In a documentary that debuted Saturday at the Sundance Film Festival in Utah, a former member of a white militia from South Africa claims that his group tried to spread HIV via fake vaccinations in an attempt to eradicate the Black population. This allegedly took place in the early 1990s, during apartheid.
As The New York Times reports, this claim is highly doubtful—for many reasons.
But first, let’s backtrack. The film in question is titled Cold Case Hammarskjöld, and it played in the festival’s World Cinema Documentary Competition. Critics have questioned the reliability of the film’s star and director, Mads Brügger, of Denmark, who has been compared to Sacha Baron Cohen of Borat and Who Is America? fame).
The documentary follows Brügger and Swedish private investigator Göran Björkdahl as they investigate the cold case of Dag Hammarskjöld, the United Nations secretary general who died in a mysterious plane crash in 1961. Some people suspected he might have been killed at the direction of powerful Europeans because he was advocating for Congo’s independence.
At one point, their investigation leads them to former militia member Alexander Jones, who tells them that his group used bogus vaccinations as a way to spread HIV. “We were at war,” he says, “Black people in South Africa were the enemy.”
Wow. But is this true?
“The probability that they were able to do this is close to zero,” AIDS researcher Salim S. Abdool Karim, PhD, tells the Times. For a laboratory in the early 1990s to isolate infectious HIV and grow it in a solution that could be injected would require not only millions of dollars but also highly sophisticated technology.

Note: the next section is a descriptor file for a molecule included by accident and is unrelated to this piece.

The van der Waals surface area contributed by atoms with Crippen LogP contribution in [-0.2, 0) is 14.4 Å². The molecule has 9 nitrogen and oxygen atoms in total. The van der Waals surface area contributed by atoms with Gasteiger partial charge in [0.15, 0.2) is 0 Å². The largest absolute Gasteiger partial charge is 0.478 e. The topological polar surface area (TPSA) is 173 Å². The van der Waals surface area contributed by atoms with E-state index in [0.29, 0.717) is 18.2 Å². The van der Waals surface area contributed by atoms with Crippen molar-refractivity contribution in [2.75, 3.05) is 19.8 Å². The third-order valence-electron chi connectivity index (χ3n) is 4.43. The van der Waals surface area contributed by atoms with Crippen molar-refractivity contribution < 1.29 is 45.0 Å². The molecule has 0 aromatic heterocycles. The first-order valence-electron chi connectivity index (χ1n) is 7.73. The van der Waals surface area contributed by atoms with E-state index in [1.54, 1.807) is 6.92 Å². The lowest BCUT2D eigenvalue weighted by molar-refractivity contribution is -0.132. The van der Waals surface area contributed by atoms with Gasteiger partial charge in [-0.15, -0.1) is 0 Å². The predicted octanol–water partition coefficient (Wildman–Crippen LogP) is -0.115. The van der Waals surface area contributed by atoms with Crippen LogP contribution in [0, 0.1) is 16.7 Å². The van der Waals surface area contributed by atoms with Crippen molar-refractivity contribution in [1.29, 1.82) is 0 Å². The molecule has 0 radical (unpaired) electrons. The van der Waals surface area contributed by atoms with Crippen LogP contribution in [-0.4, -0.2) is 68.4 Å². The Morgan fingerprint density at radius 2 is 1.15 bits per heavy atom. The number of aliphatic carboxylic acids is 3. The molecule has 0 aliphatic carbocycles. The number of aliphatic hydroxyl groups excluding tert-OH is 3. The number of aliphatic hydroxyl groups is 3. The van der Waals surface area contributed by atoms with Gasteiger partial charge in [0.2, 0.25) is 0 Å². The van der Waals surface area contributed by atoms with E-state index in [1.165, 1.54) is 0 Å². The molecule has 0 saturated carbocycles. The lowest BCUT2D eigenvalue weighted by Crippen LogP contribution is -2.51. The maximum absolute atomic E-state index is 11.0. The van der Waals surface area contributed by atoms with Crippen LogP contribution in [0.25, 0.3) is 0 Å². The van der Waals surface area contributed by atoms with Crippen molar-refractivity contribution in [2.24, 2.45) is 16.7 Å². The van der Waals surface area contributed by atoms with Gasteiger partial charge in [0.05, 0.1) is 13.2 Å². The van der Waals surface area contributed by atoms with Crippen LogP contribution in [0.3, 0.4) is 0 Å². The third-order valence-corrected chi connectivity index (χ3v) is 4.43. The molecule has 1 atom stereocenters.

Examining materials provided by the documentarians, the Times notes discrepancies in Jones’s story and points out that the filmmakers seem to have fed him information that he didn’t even know in earlier interviews.
The notion that HIV is a manmade virus introduced as population control has been floating around for decades. Before the conspiracy theory took hold in Africa, it appeared as part of disinformation campaigns from the Soviet Union during the Cold War.
Such mistruths can cause very real problems. “One dangerous consequence of these allegations is that they have the potential to sow mistrust and suspicion of doctors and the medical establishment, and that they may confuse people about how HIV is transmitted,” Rebecca Hodes, director of the AIDS and Society Research Unit at the University of Cape Town, tells the Times.
In related POZ news, see “How Fake News and Homophobia Fuel HIV in Russia,” which includes details about a 1980s Soviet disinformation campaign called Operation Infektion.